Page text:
Login *:
Password *:


11-08-2015, 18:55

The Resistance in Western Europe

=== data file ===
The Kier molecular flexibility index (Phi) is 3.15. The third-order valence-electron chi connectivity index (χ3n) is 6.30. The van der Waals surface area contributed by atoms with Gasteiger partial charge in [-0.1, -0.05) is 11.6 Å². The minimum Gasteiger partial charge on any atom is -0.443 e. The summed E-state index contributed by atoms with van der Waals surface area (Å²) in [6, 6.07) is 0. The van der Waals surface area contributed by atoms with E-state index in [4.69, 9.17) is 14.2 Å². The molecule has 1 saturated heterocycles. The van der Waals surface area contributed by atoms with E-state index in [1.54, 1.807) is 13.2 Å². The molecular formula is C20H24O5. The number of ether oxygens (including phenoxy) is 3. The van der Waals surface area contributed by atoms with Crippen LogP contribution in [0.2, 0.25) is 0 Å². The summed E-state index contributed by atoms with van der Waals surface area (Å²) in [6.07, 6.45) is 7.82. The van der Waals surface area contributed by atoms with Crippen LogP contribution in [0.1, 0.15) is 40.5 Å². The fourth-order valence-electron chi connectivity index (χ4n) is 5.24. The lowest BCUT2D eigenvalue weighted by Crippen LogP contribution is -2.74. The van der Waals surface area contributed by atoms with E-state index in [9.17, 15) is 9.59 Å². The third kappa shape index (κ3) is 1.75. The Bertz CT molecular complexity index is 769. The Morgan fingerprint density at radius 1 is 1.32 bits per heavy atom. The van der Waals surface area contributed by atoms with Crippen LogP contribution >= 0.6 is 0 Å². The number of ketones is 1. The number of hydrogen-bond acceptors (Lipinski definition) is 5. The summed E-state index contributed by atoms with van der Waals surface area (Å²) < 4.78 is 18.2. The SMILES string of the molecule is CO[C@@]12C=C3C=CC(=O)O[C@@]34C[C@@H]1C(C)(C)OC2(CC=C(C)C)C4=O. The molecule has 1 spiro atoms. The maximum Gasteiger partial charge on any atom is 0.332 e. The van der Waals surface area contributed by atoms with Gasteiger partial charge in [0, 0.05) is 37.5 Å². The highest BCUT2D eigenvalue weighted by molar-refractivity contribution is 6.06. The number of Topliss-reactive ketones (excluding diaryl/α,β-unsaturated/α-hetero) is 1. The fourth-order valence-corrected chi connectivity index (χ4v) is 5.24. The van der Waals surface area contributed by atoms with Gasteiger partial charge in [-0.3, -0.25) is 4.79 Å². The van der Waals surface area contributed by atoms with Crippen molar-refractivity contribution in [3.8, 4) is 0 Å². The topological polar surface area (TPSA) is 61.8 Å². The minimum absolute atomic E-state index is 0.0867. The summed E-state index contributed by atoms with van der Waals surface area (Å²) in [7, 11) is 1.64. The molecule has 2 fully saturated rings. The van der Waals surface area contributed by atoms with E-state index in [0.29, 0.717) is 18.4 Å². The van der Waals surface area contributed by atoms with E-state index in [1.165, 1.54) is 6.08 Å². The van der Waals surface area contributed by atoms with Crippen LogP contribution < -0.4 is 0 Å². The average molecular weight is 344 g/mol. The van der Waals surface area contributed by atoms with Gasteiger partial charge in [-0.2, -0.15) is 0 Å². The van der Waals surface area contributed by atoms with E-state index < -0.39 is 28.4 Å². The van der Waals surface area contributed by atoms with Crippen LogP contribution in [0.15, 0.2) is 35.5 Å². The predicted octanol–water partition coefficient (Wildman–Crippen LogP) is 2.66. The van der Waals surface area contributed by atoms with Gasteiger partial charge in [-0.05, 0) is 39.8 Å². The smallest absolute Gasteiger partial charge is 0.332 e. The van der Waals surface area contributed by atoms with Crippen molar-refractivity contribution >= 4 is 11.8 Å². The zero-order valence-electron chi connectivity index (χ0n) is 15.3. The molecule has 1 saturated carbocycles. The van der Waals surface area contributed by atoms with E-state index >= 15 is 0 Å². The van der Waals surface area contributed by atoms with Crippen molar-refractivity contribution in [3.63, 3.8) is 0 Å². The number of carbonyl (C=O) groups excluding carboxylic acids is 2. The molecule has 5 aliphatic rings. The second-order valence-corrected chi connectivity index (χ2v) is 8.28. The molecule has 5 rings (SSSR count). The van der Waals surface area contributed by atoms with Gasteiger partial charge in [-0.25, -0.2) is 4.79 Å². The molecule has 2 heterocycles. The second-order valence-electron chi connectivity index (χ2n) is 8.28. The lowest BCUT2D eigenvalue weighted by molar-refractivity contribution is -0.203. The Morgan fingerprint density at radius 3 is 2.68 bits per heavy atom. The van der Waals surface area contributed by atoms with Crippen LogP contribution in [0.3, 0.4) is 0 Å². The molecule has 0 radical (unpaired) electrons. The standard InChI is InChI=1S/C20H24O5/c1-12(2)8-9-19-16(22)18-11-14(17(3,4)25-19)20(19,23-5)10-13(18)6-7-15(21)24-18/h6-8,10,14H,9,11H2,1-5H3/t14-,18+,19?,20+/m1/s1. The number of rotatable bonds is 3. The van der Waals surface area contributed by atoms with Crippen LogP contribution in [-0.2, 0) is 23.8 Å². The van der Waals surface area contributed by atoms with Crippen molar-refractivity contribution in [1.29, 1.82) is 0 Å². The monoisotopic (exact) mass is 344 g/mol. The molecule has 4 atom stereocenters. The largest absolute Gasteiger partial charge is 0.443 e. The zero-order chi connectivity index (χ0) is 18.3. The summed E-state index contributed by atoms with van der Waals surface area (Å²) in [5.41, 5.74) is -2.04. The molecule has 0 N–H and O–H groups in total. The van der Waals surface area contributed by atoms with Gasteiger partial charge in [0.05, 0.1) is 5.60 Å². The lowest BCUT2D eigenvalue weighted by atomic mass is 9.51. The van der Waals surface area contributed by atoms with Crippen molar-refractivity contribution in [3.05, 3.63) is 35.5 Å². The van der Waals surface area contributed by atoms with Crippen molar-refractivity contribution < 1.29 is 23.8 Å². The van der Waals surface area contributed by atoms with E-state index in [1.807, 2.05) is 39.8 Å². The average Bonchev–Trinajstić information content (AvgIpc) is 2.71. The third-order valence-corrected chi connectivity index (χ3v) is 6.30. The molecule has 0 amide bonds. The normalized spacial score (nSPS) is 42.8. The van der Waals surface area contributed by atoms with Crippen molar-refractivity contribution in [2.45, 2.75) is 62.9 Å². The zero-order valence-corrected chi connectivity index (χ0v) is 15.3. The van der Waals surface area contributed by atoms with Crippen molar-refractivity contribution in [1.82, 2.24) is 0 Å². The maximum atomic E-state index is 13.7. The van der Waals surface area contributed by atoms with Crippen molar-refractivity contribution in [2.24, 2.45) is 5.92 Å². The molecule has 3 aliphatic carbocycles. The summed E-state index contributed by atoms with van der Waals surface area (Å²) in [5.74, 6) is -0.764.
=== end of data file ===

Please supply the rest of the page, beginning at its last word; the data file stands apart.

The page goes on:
The resistance in Western Europe was equipped and organized by the British. Norway lay outside the sphere of large-scale military operations, but an underground resistance was founded and directed by military personnel. It undertook sabotage operations, of which the most spectacular was the destruction of the German 'heavy water' factory. The Danish resistance remained largely inactive until 1943, alter which it organized strikes, but the whole of the population of Denmark remained loyal to the legitimate government. In Holland the resistance operated a vast relief system for victims of the occupation. It created an intel ligence network which the Abwehr, the special intelligence and counter-espionage service in the Wehrmacht, failed for a long time to detect. The Belgians organized an escape network similar to that ol the first World War. They also executed espionage and sabotage operations. In France the underground movement wras more complex. France had been divided into Zones of different status, while general disenchantment with the political parties of the Third Republic encouraged the formation of new groups. The resistance movements which grew with the help of a large underground press, generally became progressively more unified and more active. The first 'services' were set up through the efforts of Jean Moulin, and included newrs agencies, parachute drops, secret armies, and social welfare and educational programmes. These 'movements' combined with the labour unions and the reemerging political parties to form the National Council of Resistance. The Council adopted General de Gaulle's leadership, first from London and later from Algiers. By the time the Vichy government collapsed at the end of the war the resistance had effectively established a French government. It directed a full-scale clandestine resistance movement and consolidated traditional streams of public opinion. It also mustered a fullscale internal army, the French Forces of the Interior, which hid out in the 'maquis' while preparing to liberate the nation and to reform its institutions and its economic structures. 12